On Tuesday morning, July 12, people all around the world were mesmerized by the five first images from the James Webb Space Telescope.
But the Webb image reveals first began on Monday, July 11, when NASA and President Biden unveiled the first photo, titled Webb’s First Deep Field, which is the “deepest and sharpest infrared image of the distant universe to date,” according to NASA.
The high-resolution image shows a galaxy cluster called SMACS 0723, which is about “the size of a grain of sand held at arm’s length by someone on the ground.”
It is the first full-color photo taken by Webb’s Near-Infrared Camera to be revealed to the public. It was captured in 12.5 hours, and is a composite of a number of images taken at different wavelengths. And 12.5 hours is far quicker than it sounds, as the Hubble Space Telescope took several weeks to capture images of deep space.
And on Tuesday, July 12, hundreds of thousands of people tuned into a NASA livestream, in which the agency revealed four more images taken by the James Webb Space Telescope.
The NASA and Webb teams are incredibly proud of their discoveries, and NASA believes that the Webb telescope will help researchers “learn more about the galaxies’ masses, ages, histories, and compositions, as Webb seeks the earliest galaxies in the universe.”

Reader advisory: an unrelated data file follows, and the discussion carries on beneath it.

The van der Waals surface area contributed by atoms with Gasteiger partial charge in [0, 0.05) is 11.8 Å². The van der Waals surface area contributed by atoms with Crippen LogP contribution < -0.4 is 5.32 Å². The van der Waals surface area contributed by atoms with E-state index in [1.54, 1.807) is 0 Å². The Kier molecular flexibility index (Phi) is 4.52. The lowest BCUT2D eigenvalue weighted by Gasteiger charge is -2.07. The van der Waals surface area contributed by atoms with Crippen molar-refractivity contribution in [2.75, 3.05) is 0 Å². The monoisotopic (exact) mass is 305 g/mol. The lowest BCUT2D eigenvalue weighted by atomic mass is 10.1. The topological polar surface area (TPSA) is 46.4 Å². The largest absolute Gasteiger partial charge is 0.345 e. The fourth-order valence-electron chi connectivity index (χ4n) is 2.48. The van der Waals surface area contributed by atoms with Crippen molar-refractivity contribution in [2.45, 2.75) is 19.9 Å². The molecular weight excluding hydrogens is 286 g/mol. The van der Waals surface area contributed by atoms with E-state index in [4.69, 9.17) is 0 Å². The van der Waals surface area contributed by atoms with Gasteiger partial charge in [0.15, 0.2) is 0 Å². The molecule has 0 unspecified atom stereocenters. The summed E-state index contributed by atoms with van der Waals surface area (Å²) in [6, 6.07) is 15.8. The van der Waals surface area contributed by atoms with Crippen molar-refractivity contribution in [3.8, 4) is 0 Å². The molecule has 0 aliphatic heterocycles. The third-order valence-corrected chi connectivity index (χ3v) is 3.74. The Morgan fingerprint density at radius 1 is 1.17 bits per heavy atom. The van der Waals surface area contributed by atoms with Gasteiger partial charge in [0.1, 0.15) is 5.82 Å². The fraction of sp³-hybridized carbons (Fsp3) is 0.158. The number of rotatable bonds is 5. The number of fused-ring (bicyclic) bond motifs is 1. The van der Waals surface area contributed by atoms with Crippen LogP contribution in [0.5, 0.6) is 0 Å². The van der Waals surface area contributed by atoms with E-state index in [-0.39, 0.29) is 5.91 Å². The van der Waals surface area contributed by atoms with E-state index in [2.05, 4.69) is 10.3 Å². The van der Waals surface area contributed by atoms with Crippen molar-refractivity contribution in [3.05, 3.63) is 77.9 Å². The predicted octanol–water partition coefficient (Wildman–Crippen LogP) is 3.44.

NASA revealed two stunning shots of the Southern Ring planetary nebulas.
The first new images revealed on Tuesday were two gorgeous shots of the Southern Ring planetary nebula (NGC 3132) and its pair of stars.
A planetary nebula is “caused by a dying star that has expelled a large fraction of its mass over in successive waves,” which can be seen in the images, according to Karl Gordon, Webb Instrument Scientist.
The James Webb Space Telescope also captured Stephan’s Quintet.
The next image revealed Tuesday morning is a near-infrared image and a mid-infrared image combined, made up from around 1,000 image files, titled Stephan’s Quintet. In the image, we see five galaxies, which Webb NIRSpec Scientist Giovanna Giardino described as in a “cosmic dance driven by the gravitational force” in the livestream.
According to NASA, this image is the largest image taken by Webb thus far, as it captures a section of the sky about one-fifth of the Moon’s diameter, as seen from planet Earth.
The fifth photo, titled Cosmic Cliffs, shows the stunning Carina Nebula.
Cosmic Cliffs is an infrared image capturing a “stunning vista of the cosmic cliffs of the Carina Nebula.”
It reveals hundreds of new stars that were previously totally hidden from Earth’s view; bubbles, cavities, and jets that the stars are blowing out; mysterious galaxies in the background; gas and dust; structures that scientists cannot even identify yet; and so much more, as noted by NASA and Webb astrophysicist Dr. Amber Straughn in the livestream.
All four images revealed in the NASA livestream are breathtaking, and some of the most high-quality images of deep space humanity has ever seen. It will certainly be interesting to see what images the Webb telescope produces next — and what we can learn from them.